The book is packed with ideas for paving, garden edging, water features, planters lighting and more. Many using found or inexpensive materials. 
Here, in Lorene's own words are the answers to a few questions I asked her about the process of Handmade Garden Projects.

What do you consider was the first step that set you on the road to creating
garden art?

 I'm not sure I set out to create "art".  My background is in fine art, and I'm afraid I used to approach Art from a traditional studio-based viewpoint. I simply loved to garden and poured my heart and soul into the practice. Very quickly I started making gardening decisions with the same eye I used to use in my studio work: color, form, texture, dividing up
space.  I was fascinated by the garden's introduction of time and space into my tidy "art" mindset; gardening became more art-like although closer to dance than painting.  Like choreography with bugs!  All this to say I think about the various "projects" in my garden in terms of how they relate to the entire space rather than as a decorative layer added on top of the plants.

Do you have a favorite project? If so what is it and from where did the
inspiration come?

 I am especially fond of the galvanized wire plant supports. Ironically, that was a tough project to describe and photograph... but there's something so magical how a few simply twists with a pair of pliers can turn a humble roll of wire fencing into a beautiful focal point in the garden. My friends Kathy Fries and Alejandro Gamundi generously taught me the simple steps and soon I was spinning all sorts of wire structures just for the pleasure of watching the wire grid twist and turn into a delicate and seemingly complicated pattern.  This project has garnered the most attention from readers as well and I've done several workshops and demos; it's WAY easier to show the process than to write out the steps!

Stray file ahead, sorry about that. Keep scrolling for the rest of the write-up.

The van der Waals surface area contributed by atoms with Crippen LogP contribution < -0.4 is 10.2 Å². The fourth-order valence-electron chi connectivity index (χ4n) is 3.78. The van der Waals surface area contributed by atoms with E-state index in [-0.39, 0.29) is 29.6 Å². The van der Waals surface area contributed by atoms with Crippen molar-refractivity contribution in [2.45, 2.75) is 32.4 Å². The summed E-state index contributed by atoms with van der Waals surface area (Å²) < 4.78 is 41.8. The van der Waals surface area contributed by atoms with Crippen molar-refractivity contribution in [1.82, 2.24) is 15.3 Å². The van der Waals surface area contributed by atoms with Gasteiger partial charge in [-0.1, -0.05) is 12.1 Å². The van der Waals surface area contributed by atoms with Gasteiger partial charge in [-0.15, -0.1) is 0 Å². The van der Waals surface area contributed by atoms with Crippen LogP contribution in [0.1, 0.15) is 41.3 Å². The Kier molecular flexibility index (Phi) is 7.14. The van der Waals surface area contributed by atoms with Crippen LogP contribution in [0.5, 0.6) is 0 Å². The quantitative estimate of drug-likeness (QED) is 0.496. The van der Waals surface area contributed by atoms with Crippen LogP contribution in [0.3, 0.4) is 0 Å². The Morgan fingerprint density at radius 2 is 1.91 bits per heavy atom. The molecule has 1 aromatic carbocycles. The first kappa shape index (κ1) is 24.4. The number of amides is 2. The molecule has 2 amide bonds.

Can a garden have too many handmade projects? Do you think it is necessary
to keep a balance between plants and art?

 AB.SO.LUTELY!!!!  My poor garden - or as I came to call it "Project Land"~  Too many projects, however wonderful and creative, generate a frenetic energy that turns the garden restless.  Writing and shooting a book about Handmade Garden Projects is in fact very hard on your real garden:-) This summer's project is a backyard do-over in an attempt to simplify and "quiet" the space back to its usual dull roar.  A massive building project next door is "providing" the motivation and opportunity to rethink the tiny landscape.  I'm thinking a combination gabion fence and living hedge, a huge galvanized sliding barn door style gate and a couple of sculptural earth mounds planted in ornamental grasses to capture the wind. It's a process and a journey and one I love to explore.

Read what other gardeners have to say about this book( in green) and the  chance to win your own copy.